The Explanatory Memorandum notes that, as a consequence of the Financial Sector Legislation Amendment (Crisis Resolution Powers and Other Measures) Bill 2017, the Treasury Laws Amendment (Banking Executive Accountability and Related Measures) Bill 2017 (both introduced into the House of Representatives on 19 October 2017) and the measures contained in this Bill, the Banking Act is being comprehensively updated. The insertion of an objections provision ‘assists the reader to understand the multiple objectives of the Act’.[78]

Financial implications

There are no financial implications arising from this measure.

Schedule 4—key issues and provisions

Amendments to the Banking Act

Item 1 of Schedule 4 to the Bill inserts the main objects of the Banking Act, namely to protect the interests of depositors of ADIs in ‘ways that are consistent with the continued development of a viable, competitive and innovative banking industry’; and to promote financial system stability in Australia.[79]

The objects provision notes that the Banking Act, together with prudential standards and non-ADI lender rules determined by APRA will achieve these aims by:

  • restricting who can carry out banking business in Australia[80]
  • prudential supervision of ADIs by APRA[81]
  • providing for APRA to manage or respond to circumstances in which the ability of an ADI to meet its obligations may be threatened[82]
  • providing for certain account holders to be paid amounts where the financial claims scheme has been declared to apply to an ADI[83] and
  • providing rules in relation to the provision of certain kinds of finance by non-ADI lenders, for the purpose of promoting financial system stability.[84]

The objects provision does not apply to those parts of the Banking Act which deal with foreign exchange, foreign investment, gold or interest rates.[85]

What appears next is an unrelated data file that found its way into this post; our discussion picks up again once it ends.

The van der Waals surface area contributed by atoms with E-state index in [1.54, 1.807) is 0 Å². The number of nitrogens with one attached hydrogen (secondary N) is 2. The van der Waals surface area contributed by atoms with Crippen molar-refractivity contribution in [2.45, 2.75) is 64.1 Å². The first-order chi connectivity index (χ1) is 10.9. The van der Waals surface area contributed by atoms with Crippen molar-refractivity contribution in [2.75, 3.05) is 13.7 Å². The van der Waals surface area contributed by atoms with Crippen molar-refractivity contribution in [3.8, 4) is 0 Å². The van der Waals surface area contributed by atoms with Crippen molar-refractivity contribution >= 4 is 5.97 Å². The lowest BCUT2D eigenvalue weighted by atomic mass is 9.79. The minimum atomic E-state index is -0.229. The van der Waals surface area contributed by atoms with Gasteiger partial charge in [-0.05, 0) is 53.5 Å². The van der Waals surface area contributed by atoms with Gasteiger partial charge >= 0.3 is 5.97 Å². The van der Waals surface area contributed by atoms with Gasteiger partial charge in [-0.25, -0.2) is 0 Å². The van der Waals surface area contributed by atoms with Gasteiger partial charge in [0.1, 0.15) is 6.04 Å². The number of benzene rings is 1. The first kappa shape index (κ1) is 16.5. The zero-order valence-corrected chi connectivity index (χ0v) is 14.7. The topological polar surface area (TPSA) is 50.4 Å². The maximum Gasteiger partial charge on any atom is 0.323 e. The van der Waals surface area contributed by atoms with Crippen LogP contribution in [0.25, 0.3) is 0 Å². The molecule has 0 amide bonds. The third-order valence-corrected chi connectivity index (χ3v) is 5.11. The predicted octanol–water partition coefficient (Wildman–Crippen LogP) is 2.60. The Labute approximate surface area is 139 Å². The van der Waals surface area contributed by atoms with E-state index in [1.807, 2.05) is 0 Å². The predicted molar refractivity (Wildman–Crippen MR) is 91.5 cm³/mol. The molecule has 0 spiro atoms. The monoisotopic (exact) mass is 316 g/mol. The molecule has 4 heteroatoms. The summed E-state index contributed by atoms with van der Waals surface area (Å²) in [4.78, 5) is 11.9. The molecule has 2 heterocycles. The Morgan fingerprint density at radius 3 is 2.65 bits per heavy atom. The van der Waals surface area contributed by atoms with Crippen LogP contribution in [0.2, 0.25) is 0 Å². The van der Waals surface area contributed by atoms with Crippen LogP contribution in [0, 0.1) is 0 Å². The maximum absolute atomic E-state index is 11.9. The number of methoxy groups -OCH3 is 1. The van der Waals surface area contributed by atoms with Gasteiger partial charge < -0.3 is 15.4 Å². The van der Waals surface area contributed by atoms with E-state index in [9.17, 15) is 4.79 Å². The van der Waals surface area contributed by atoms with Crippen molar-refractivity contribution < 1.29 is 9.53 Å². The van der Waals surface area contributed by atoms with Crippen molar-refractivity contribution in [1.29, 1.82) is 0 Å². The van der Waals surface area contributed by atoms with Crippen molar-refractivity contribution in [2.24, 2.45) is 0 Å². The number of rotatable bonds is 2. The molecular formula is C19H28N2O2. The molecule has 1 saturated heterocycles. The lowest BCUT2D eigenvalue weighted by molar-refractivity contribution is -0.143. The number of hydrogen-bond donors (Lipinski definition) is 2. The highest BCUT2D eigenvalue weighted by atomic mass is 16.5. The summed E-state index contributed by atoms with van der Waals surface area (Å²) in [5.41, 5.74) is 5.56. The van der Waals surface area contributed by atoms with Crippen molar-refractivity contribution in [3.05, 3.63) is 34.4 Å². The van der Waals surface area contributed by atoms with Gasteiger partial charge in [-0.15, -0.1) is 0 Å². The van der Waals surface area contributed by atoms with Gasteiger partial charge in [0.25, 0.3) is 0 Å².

Amendments to the Insurance Act

Items 2 to 4 amend the Insurance Act to include the promotion of financial system stability in the main objects of the Insurance Act [86] and to reflect the additional powers given to APRA for crisis resolution and resolution planning.[87]

Amendments to the Life Insurance Act

Items 5 to 6 provide for similar amendments to the Life Insurance Act.

The appropriateness of this Schedule will depend upon the successful passage of the three bills identified above to which (some of) the provisions refer.

Credit card reforms

Background

The Credit Act sets out lending obligations which apply to all forms of regulated credit, including credit cards. ASIC has responsibility under the Credit Act for administering the obligations. These lending obligations require credit licensees to make reasonable inquiries about a consumer’s requirements and financial situation before providing a credit card, including making an assessment as to whether a credit contract is ‘not unsuitable’ for a consumer.[88]

ASIC’s primary guidance on responsible lending is set out in Credit Licensing: Responsible Lending Conduct.[89] ASIC also administers obligations specific to credit cards, introduced in the National Consumer Credit Protection Amendment (Home Loans and Credit Cards) Act 2011 and associated Regulations. These obligations, which are detailed in Part 3-2B of the Credit Act, include:

  • a requirement for card providers to send a 'key facts sheet' to new card applicants, setting out how minimum repayments are calculated, interest rates that apply, and interest-free periods and fees
  • a prohibition on unsolicited offers to increase card limits
  • restrictions on the ability of providers to charge fees or higher interest rates when a cardholder exceeds their credit limit
  • a requirement that repayments on credit cards must first be allocated towards those portions of a balance to which the highest interest rate applies (for cards issued after 1 July 2012) and
  • the inclusion of a minimum repayment warning on monthly credit card statements, highlighting the length of time it would take a cardholder to repay their balance if they only made the minimum payment.

Senate Economics Committee inquiry

Concern about credit card interest rates and the credit card market more broadly were raised at Senate Estimates in June 2015. The Secretary to the Treasury noted: